While the THC regulation arguments could be in play right now (and why are we talking about this right now? Who in the ruling class wants us to and why?) as an attempt to demonstrate positive regulatory control in order to appease the UN INCB (subsidiary of big pharma), or less likely as a genuine attempt to improve product safety, the sudden appearance as a pre-mainstream narrative suggests that it’s just the PMC and establishment asserting themselves and proposing reasons for their continued existence.

        2. Jason

          This has become a popular talking point. Marijuana is certainly being bred for specific characteristics, including higher potency, but it’s not an apples to apples comparison. They are comparing all the higher potency marijuana to a baseline that’s set based on the average of what police and feds have confiscated over the years. And while they certainly have confiscated higher quality marijuana, the vast majority of what they confiscate is what’s considered “commersh” – short for mass-produced “commercial” bud (this term was used well before marijuana became legal and commercialized – it simply means mass-produced and of lower quality). “Rag weed” or “dirt weed” is another term we used to use. There are plenty of names.

          I’ve been smoking marijuana off and on since the late 80’s and I can tell you that the allegedly much more potent bud being sold today is not in fact much more potent than the “kind bud” or “killer weed” we used to smoke. High potency marijuana has always been around. It’s simply becoming the new normal now.

          1. Jason

            Adding, I was in my local dispensary the other day and overheard the guy next to me inquiring about THC vape cartridges. These do come in what I feel are outrageous levels – I think I heard the woman say 90 percent THC.

    2. David

      Without prejudice to the wider questions (on which I’m not an expert) in this case, the link is not disputed, because Traore’s defence was based on the argument that he was not responsible for his acts, as a result of schizophrenia brought about by excessive and prolonged cannabis use. This was confirmed by the psychiatrists who examined him, and accepted by various judges.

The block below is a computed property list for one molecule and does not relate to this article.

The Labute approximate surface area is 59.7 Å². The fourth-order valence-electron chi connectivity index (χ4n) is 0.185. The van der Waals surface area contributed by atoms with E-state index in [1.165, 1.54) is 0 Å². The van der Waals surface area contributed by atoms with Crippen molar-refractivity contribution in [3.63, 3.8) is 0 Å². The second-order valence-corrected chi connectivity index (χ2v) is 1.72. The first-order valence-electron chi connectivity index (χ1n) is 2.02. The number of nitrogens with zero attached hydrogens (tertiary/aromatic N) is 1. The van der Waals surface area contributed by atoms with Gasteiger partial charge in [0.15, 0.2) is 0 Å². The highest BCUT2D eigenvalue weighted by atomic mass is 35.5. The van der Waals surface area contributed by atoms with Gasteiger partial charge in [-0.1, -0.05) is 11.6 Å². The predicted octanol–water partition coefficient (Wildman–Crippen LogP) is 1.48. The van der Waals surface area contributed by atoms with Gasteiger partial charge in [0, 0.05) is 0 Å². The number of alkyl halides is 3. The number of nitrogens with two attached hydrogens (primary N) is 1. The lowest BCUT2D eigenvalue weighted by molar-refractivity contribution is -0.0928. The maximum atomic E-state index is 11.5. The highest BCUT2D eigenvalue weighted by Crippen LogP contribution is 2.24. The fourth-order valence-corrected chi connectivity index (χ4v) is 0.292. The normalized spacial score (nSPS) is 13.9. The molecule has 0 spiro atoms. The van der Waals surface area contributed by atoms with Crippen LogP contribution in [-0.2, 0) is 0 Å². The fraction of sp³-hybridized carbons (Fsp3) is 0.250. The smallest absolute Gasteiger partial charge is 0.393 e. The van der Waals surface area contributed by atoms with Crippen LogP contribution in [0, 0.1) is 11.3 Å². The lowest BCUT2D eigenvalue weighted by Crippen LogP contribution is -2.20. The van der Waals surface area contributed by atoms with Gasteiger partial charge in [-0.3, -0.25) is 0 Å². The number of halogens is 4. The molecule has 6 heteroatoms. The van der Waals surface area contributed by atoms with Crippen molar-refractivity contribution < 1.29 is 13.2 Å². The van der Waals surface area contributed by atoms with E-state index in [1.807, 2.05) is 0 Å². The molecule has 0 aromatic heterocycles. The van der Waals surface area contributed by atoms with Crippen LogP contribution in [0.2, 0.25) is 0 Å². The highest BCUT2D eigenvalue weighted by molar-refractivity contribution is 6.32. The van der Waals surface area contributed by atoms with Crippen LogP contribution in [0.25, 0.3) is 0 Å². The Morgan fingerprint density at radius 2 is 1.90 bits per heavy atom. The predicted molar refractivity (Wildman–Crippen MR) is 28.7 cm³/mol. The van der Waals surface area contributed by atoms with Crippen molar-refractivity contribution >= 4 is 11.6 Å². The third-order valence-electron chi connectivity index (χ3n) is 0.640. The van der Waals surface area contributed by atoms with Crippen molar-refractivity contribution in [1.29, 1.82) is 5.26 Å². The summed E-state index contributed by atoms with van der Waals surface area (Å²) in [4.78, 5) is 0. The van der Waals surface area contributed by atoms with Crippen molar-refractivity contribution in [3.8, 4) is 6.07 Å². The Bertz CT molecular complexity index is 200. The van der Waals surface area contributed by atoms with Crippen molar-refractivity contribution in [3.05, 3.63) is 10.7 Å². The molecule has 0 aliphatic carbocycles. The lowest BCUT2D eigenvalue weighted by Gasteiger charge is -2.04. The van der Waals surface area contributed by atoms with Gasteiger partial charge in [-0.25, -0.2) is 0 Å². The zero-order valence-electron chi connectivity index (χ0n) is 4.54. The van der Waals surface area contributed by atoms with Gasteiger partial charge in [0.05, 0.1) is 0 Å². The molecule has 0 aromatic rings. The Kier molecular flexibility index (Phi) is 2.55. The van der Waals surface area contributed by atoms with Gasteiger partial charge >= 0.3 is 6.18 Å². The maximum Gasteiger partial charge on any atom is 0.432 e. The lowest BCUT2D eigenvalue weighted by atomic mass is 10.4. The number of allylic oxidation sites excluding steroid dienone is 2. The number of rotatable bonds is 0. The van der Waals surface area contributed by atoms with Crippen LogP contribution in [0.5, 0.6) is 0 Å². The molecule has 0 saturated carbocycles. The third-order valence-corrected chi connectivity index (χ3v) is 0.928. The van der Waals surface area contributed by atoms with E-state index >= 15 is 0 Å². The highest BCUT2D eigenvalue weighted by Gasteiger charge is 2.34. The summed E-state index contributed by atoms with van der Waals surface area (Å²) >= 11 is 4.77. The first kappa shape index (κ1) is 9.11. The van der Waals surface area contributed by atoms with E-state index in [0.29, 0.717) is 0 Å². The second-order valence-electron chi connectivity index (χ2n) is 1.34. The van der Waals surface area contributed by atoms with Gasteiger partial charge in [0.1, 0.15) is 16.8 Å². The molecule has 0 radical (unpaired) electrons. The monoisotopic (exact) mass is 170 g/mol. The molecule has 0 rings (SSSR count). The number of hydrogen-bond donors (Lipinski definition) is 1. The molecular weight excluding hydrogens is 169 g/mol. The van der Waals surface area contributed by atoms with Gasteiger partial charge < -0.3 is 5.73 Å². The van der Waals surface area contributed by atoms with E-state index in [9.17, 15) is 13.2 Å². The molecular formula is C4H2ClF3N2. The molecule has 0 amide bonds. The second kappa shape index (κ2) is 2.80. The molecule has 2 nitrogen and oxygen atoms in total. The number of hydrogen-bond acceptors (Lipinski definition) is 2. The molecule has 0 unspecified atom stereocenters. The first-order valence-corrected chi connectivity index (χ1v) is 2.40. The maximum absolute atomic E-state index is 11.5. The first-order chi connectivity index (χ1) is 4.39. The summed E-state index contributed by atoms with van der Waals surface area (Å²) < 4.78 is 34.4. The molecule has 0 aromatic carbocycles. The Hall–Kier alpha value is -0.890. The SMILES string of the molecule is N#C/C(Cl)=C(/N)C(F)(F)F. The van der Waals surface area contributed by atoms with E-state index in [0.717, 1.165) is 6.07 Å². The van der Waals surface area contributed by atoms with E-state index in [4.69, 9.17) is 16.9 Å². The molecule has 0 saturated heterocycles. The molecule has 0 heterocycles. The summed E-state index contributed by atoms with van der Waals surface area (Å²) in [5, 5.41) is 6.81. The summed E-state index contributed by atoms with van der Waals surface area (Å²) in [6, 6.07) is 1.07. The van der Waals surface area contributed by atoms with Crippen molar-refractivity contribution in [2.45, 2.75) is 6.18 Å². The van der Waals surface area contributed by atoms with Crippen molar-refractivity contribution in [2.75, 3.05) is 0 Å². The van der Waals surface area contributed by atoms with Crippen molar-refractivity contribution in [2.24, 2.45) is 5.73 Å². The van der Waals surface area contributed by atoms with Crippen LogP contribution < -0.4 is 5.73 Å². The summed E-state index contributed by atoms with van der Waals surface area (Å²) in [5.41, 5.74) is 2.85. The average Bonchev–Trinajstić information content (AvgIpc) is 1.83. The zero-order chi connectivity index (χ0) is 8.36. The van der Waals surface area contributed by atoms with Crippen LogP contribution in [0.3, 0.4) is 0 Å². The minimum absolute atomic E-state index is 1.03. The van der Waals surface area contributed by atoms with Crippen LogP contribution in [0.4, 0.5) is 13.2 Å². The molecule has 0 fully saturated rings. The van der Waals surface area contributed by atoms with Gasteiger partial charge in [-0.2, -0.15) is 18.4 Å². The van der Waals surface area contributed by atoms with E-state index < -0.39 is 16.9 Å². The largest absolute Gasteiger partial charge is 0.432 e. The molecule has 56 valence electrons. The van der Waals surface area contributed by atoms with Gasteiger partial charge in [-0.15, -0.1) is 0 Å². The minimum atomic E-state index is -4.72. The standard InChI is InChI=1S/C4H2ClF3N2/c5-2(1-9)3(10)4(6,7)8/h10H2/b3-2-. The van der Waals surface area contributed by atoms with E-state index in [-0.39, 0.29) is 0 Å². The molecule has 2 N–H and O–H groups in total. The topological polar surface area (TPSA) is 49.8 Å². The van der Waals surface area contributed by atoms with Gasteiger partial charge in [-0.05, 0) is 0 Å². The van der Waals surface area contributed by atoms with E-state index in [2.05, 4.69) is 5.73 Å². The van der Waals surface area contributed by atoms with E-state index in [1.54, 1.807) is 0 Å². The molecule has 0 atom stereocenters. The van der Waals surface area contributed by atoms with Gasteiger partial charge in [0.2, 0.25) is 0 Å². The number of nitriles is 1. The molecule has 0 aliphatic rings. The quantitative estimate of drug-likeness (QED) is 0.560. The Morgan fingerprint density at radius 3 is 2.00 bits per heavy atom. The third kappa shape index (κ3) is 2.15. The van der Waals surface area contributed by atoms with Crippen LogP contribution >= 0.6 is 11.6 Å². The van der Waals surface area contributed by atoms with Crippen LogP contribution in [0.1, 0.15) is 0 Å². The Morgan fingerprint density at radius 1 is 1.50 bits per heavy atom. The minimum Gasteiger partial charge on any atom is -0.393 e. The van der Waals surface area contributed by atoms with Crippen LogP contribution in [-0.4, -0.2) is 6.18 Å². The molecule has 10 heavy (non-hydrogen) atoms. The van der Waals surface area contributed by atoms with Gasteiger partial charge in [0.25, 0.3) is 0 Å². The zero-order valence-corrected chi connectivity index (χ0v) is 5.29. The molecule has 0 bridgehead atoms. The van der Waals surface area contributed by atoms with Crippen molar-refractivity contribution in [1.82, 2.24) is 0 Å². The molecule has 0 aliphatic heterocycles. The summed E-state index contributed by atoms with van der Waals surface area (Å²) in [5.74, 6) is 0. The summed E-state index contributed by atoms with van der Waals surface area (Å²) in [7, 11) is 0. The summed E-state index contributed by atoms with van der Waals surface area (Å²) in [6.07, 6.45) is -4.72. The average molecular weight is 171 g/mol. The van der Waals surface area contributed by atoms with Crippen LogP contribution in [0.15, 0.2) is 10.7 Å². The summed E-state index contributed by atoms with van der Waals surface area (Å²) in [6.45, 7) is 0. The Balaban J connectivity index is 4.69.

What has caused the controversy is the question of whether he should be held responsible for his actions. Under French law, apparently not, but I don’t know how that would be in other countries.

      1. upstater

        The linkage between cannabis and psychosis is noted above. It makes little difference whether this is an egg before chicken question. It is clear that some people have a vulnerability to high test cannabis and whether they are seeking to self medicate exacerbating a pre-existing condition or the cannabis directly caused the illness is irrelevant. Speaking from familial experiences here… Patrick Cockburn and his son wrote a book a decade ago entitled “Henry’s Demons” about their experiences. Patrick is emphatic that the cannabis caused Henry’s illness.

        It is highly doubtful that Traore’s deteriorating condition was unnoticed by his neighbors, family, strangers or perhaps the police. Nobody cared enough to do anything preventive. Only after the fact did it matter. The greater issue with Traore is an untreated medical condition was left to fester and ended in tragedy. The fact the killer was Muslim and the victim Jewish is irrelevant.